I don’t feel guilty about my TBR. I can put off reading books for years (decades, probably) and feel no discomfort about it. I like seeing them lined up on my shelves, patiently waiting their turn. No, it’s some of the books that I have read that cause me guilt.
Oh, Orlando. I had been meaning to read you for years. This classic of queer literature that I somehow managed to never pick up. So this January, when I was contemplating which book to begin the year with, I thought you’d be the perfect choice. And you were a great book! My first Virginia Woolf, you introduced me to the ornate, flowing, and subtly biting writing style that I know I will return to in years to come. But I feel I betrayed you.
January turned out to be a very distracting month. Within a few weeks of each other, I moved and began a new relationship. The new place also came with cuddly and irresistible doggy roommates. Netflix took over my reading time. Long walks that would usually be prime audio book time turned into conversation opportunities instead. Added together, instead of reading the one to two books a week I usually do, I spent an entire month finishing Orlando in snatched moments.
Although I enjoyed reading Orlando regardless, I know that the reading experience suffered for being so drawn out. There’s an ideal amount of time to read a book in, though it does vary from book to book. Some benefit from being gobbled down in one sitting. Some should be dipped into leisurely, drawing out the process to really savor every word. Most fall somewhere in between: enough time to really dive into the book and think about it, but not enough time that you start to forget what happened in the beginning of the book.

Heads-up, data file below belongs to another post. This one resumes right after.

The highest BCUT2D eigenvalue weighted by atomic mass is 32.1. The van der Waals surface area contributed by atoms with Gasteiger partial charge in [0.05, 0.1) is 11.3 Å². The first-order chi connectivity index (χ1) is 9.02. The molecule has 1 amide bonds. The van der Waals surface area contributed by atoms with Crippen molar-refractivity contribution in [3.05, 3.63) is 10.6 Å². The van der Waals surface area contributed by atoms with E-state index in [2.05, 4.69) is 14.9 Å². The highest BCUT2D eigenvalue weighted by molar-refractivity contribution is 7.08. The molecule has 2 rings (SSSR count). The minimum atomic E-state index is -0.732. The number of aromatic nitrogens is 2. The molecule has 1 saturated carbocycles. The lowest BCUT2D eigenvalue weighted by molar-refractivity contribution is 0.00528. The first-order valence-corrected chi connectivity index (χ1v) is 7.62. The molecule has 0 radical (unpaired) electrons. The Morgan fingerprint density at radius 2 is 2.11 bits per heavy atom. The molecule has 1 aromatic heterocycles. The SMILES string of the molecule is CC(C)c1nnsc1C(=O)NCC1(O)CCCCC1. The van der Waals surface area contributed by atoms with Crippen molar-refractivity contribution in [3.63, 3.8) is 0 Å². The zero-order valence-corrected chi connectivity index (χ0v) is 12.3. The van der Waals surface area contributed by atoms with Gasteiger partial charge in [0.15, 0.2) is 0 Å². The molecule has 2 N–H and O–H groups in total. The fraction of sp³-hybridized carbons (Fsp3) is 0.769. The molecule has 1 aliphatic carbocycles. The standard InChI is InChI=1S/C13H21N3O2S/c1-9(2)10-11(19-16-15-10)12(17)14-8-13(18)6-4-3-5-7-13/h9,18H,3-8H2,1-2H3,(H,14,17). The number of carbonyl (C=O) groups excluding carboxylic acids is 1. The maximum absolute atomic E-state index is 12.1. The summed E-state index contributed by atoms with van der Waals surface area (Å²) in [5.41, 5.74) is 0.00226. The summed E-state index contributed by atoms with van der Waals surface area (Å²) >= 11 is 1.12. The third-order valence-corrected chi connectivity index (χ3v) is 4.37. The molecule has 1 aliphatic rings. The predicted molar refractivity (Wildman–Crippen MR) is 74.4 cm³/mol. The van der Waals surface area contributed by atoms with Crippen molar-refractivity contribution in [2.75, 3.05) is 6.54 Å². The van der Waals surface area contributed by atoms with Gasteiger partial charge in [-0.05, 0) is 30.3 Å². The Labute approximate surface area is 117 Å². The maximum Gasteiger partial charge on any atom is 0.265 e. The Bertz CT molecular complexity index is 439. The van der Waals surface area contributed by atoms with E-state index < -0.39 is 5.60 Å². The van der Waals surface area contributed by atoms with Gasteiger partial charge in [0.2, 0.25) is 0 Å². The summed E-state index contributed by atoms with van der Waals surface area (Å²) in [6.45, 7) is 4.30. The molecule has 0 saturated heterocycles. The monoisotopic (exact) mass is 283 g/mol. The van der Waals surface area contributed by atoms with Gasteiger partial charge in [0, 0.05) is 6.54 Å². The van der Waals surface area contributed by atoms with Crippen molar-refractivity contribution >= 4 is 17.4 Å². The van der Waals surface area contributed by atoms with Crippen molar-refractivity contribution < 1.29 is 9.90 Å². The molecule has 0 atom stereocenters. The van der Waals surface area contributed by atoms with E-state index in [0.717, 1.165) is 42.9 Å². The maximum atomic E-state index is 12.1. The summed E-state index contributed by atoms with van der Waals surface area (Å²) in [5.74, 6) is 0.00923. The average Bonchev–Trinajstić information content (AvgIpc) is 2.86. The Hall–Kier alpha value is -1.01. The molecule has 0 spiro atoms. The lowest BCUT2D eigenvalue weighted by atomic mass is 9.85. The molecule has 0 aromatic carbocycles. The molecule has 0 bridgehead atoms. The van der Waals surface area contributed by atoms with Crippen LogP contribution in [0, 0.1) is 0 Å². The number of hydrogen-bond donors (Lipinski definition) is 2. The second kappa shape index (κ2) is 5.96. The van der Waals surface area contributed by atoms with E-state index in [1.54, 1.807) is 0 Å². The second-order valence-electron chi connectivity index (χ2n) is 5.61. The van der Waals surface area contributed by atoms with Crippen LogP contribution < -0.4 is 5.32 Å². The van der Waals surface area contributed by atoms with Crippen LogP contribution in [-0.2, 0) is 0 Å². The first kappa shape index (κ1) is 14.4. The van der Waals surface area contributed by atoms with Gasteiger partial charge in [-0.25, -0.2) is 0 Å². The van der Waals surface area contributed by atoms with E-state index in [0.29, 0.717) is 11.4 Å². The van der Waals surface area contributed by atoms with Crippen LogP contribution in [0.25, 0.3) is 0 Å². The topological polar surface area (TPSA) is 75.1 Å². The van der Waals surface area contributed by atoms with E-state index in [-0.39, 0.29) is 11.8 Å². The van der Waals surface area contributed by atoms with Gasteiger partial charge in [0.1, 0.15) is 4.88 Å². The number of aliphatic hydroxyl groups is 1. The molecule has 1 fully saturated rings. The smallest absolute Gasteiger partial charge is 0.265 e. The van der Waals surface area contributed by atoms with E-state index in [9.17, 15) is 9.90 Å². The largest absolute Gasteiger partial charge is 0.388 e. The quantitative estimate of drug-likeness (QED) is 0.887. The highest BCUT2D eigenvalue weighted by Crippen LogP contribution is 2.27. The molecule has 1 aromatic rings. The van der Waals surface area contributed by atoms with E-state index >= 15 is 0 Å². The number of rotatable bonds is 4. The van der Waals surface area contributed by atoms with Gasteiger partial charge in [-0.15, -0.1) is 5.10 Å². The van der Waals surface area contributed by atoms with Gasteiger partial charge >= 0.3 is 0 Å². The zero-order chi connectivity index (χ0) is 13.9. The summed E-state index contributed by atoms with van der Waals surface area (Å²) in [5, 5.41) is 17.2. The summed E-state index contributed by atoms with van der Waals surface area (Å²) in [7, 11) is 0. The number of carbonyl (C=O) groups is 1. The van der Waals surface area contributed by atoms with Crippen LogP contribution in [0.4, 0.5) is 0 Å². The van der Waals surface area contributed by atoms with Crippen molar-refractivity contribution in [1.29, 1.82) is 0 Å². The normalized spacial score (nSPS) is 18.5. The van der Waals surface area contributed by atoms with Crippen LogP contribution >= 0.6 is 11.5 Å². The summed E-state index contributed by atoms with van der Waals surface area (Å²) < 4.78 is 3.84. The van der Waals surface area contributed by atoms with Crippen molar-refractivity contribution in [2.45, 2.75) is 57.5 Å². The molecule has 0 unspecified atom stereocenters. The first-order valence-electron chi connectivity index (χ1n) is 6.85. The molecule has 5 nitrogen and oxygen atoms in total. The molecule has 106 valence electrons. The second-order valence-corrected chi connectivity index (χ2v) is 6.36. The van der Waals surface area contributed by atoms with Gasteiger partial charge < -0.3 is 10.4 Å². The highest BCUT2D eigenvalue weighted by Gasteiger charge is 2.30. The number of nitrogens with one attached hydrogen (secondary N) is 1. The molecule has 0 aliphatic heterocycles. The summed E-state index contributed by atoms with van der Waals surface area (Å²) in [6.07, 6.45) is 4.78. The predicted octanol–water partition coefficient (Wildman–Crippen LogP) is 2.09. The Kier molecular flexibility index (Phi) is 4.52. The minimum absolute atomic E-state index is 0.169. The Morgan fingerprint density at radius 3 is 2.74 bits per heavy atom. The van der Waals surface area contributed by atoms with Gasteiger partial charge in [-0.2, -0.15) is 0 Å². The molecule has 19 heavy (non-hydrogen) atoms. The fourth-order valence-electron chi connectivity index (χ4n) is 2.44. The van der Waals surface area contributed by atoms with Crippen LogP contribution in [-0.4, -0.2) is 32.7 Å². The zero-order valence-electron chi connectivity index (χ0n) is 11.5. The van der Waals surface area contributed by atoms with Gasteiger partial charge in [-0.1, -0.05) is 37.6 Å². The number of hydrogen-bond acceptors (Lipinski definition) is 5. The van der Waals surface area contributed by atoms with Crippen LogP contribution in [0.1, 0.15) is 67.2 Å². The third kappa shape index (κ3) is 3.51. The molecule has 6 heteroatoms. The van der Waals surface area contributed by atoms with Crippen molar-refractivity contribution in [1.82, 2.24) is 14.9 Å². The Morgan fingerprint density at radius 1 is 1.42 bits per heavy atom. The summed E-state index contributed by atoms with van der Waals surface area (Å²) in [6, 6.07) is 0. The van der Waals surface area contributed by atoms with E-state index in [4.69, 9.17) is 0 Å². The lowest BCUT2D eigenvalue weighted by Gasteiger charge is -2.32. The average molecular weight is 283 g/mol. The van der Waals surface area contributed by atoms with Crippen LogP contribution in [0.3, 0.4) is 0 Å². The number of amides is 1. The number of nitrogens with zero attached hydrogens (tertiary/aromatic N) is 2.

These are the reads that I feel the most guilty about: the books that I cheated. Stories that I know that if I had read them in a different mood, in a better location, in a less distracting context, I would have appreciated much more. I really love 24 hour readathons, but I know that the books that I read in those final, bleary, sleep-deprived hours are not getting the kind of loving attention that they probably deserve.
Then there are the audiobooks I’ve listened to while going though a life crisis, zoning out every five minutes, sometimes backtracking and sometimes just letting it go. I sometimes wonder if it even counts as reading the book at all at that point. Other victims of circumstance are books I plowed through even though I knew I was in the wrong mood for them, usually because I wanted to review them by a certain point, or because the library due date was approaching.
I wonder how much book enjoyment depends on the context. If I had read my favourite book for the first time this January, would I have still thought of it as my favourite book? How many books have I given three stars that I would have adored if I had been stretched on a beach, absorbed in the luxury of reading for as long I wanted?
Do you ever feel like you’ve treated a book unfairly by reading it at the wrong time? Or do truly great stories transcend their circumstances and always shine through? I’ve shared my book guilt: tell me about yours!